For that reason if no other, there are good grounds to believe that BBC Verify will soon become central to the very disinformation problem it claims to be seeking to stamp out.
'Ministry of Truth'
It is worth remembering that it was the BBC’s all-too-real Ministry of Information, where George Orwell worked during World War Two, that became the model for the fictional “Ministry of Truth” in his dystopian novel Nineteen Eighty-Four. The Ministry of Truth’s slogan ran: “Who controls the past controls the future: who controls the present controls the past.”
A state broadcaster telling the public that it has special insights into truth – and anyone who disagrees is dangerously promoting “disinformation” – has a long and ugly pedigree.
Far from prioritising “independence” as it proclaims, the BBC was originally set up as a vehicle for promoting British establishment interests, as its founder confided in a diary entry in 1926 concerning that year’s General Strike. Lord Reith wrote of the British government: “They know they can trust us not to be really impartial.”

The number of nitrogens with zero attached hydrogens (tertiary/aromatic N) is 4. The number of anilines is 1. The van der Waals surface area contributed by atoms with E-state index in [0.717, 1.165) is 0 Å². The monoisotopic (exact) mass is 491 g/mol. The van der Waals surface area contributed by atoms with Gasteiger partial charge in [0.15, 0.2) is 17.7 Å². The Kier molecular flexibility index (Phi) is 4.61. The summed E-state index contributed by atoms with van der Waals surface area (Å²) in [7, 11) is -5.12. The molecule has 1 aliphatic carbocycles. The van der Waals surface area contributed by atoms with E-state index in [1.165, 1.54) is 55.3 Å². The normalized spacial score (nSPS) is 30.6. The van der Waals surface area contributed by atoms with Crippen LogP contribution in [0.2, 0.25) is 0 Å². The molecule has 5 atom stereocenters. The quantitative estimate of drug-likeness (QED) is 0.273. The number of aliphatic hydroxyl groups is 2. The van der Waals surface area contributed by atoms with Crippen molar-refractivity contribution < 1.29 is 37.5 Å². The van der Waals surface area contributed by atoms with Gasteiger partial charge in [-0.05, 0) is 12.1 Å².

In 2009, a former director general of the BBC, Greg Dyke, suggested nothing had changed eight decades on. He argued that BBC news coverage was part of a Westminster “conspiracy” designed to keep a failing British political system from being subjected to “radical change” – a characterisation that was even harder to dismiss after Corbyn became Labour leader six years later.
The BBC also appears to have secretly colluded with the British government in its information warfare campaigns abroad.
A batch of leaked documents, published by the Grayzone website in 2021, showed that the BBC had joined efforts, in the words of the Foreign Office, to “weaken the Russian state’s influence on its near neighbours”. How does that square with BBC claims of impartiality in covering the subsequent war in Ukraine?